Ukraine collects Russian dead as war rages on multiple fronts

  • Hundreds of Russian war victims brought to railway yard
  • Ukraine’s deputy prime minister says war “enters a new, long phase”
  • Military photos of Ukraine show failed Russian river crossing
  • Kiev says it is negotiating evacuation of injured Mariupol

KYIV, May 14 (Reuters) – The bodies of Russian soldiers killed in Ukraine were taken to a railway yard outside Kiev and stacked with hundreds of others in a refrigerated train, waiting to be returned to their families.

“Most of them were from the Kiev region, there are some from the Chernihiv region and also some other regions,” Volodymyr Lyamzin, the chief civil-military liaison officer, told Reuters on Friday as stretcher bearers in white, head-to-face. teen protective suits lifted body bags into the carriages. read more

He said refrigerated trains stationed in other regions of Ukraine were being used for the same grim purpose.

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While there are no reliable estimates of the extent of Russia’s losses, the scene filmed by Reuters gave a bitter taste of the price President Vladimir Putin has been paying since he ordered the invasion of Ukraine on February 24.

A day earlier, the Ukrainian army released aerial photos of the burned-out and abandoned remains of a Russian armored column that was caught crossing a river in the Donbas region, which has become the main battlefield. read more

Reuters was unable to verify the Ukrainian report, but the British Ministry of Defense said a pontoon bridge and parts of an armored battalion had been destroyed near the Siverskyi Donets River as Russian forces attempted to break through defenses elsewhere in the Donbas.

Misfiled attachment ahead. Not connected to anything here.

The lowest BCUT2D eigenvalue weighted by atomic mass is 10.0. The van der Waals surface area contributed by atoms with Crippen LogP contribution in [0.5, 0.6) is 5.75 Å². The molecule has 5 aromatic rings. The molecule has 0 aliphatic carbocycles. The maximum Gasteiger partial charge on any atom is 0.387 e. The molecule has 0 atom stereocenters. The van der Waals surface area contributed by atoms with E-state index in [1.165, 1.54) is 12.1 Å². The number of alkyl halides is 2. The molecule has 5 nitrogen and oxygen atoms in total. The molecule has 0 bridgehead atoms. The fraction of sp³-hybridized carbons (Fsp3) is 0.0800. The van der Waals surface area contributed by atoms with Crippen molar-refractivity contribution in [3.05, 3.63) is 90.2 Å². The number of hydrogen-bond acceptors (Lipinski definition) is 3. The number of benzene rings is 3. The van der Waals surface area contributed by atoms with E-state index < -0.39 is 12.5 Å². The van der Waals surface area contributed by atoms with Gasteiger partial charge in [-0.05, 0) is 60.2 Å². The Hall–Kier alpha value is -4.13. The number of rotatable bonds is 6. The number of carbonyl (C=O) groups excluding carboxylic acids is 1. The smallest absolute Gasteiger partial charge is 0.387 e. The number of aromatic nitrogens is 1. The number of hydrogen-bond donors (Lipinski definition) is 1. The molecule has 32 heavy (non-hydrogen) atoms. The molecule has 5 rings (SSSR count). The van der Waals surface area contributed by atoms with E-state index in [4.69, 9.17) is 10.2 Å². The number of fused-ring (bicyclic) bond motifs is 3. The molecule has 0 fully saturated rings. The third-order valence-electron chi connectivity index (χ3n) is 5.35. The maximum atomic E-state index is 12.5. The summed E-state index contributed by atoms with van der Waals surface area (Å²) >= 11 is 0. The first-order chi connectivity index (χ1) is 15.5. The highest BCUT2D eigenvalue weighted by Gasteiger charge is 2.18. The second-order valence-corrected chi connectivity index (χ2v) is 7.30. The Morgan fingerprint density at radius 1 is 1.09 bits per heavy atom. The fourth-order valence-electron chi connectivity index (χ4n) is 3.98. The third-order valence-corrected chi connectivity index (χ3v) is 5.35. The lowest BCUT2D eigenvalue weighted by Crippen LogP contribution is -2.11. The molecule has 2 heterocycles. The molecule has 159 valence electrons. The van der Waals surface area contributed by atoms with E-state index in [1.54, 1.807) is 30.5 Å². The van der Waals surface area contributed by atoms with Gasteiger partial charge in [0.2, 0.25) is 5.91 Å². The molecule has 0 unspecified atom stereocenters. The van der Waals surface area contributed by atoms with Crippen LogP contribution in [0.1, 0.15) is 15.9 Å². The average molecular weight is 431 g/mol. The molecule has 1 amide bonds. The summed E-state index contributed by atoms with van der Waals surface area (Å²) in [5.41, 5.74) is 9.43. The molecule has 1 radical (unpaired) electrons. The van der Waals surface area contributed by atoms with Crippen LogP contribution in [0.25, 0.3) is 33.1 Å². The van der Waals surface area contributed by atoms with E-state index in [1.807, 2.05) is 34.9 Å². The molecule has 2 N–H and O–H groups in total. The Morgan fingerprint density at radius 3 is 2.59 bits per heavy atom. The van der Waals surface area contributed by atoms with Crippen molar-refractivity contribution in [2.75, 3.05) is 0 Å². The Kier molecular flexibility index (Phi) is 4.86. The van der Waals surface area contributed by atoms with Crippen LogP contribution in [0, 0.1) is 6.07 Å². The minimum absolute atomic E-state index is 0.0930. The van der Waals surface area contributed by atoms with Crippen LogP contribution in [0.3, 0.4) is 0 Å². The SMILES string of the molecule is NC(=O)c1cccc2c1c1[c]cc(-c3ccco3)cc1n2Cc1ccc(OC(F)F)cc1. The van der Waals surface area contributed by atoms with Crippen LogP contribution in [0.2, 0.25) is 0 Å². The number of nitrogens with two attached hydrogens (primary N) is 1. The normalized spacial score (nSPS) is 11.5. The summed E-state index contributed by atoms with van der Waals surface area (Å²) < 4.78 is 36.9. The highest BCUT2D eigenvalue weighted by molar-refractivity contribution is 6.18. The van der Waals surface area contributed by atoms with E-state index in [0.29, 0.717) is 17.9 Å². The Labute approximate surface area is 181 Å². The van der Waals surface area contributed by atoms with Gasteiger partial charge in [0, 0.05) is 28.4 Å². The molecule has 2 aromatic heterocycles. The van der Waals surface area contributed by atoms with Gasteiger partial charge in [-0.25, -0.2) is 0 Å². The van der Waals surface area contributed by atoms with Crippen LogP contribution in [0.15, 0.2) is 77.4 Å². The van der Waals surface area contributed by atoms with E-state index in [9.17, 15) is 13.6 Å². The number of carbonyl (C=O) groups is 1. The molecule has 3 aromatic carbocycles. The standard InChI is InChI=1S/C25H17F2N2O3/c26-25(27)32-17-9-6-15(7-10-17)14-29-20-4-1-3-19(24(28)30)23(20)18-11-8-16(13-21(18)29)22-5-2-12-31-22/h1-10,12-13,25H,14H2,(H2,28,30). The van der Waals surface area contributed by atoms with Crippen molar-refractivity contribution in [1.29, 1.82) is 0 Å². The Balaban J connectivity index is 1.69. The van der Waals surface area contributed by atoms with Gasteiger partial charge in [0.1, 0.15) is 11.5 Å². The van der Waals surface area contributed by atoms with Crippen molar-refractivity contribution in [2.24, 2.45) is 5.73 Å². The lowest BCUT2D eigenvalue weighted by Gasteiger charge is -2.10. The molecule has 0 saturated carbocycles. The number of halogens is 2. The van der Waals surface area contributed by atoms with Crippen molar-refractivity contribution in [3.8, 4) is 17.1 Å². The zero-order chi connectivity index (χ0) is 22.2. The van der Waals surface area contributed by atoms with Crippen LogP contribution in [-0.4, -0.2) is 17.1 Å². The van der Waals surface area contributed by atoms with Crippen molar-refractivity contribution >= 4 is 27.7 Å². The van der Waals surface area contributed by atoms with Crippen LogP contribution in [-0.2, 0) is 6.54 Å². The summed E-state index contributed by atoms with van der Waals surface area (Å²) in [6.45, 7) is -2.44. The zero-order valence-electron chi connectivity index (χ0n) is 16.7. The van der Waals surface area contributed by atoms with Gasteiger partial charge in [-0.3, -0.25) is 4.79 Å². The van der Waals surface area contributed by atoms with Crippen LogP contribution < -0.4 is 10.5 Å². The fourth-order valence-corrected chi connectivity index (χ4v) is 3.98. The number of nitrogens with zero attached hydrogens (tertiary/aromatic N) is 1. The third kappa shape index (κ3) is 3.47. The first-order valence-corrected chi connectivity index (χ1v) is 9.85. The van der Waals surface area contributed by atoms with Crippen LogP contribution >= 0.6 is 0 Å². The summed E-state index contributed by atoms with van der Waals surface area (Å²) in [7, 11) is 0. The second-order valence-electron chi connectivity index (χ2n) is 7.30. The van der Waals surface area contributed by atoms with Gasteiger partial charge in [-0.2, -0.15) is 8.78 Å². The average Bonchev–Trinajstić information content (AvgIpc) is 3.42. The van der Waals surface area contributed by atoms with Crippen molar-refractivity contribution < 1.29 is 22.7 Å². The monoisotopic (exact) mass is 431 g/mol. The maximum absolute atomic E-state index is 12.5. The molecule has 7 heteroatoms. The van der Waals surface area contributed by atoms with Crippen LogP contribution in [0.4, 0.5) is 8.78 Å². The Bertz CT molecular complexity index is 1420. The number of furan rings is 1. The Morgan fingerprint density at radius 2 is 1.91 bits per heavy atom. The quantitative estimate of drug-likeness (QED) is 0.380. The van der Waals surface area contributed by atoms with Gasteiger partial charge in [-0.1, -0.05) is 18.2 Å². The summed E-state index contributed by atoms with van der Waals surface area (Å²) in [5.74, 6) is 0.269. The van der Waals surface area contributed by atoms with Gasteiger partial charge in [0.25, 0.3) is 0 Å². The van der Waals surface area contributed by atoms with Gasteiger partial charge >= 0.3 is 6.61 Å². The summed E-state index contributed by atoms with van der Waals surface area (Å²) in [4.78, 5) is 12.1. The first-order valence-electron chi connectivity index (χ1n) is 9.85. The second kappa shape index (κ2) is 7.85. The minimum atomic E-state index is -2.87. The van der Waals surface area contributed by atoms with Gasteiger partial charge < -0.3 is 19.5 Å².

“We are entering a new, long phase of the war,” Ukraine’s Defense Minister Oleksii Reznikov said in a Facebook post, predicting “extremely tough weeks” during which Ukraine would be largely alone against an “enraged aggressor.”

Making their fastest territorial gains since forcing Russian invaders to abandon an advance on Kiev more than a month ago, Ukrainian forces have driven their enemies from its second-largest city, Kharkov.

The northeastern city, which was heavily bombed, has been quiet for at least two weeks. Reuters journalists have confirmed that Ukraine controls territory extending to the Siverskyi Donets River, about 40 km (25 miles) to the east.

However, Moscow is still bombing nearby villages, including Dergachi, some 10 km north of Kharkov.

“I can only call it an act of terrorism,” Dergachi mayor Vyacheslav Zadorenko told Reuters after rockets hit a building used to distribute aid. read more

Russia, which has denied targeting civilians, said its forces had hit an arms depot, shot down a Ukrainian Su-27 plane in the Kharkiv region and shut down the Kremenchuk oil refinery in central Ukraine.

Reuters was unable to independently verify the claims.

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Putin’s most tangible success was capturing a swath of territory along the southern coast to connect the Crimean peninsula — which Russia captured in 2014 — with the southeastern regions of Donetsk and Luhansk, where Russian separatists have fought Ukrainian forces for years.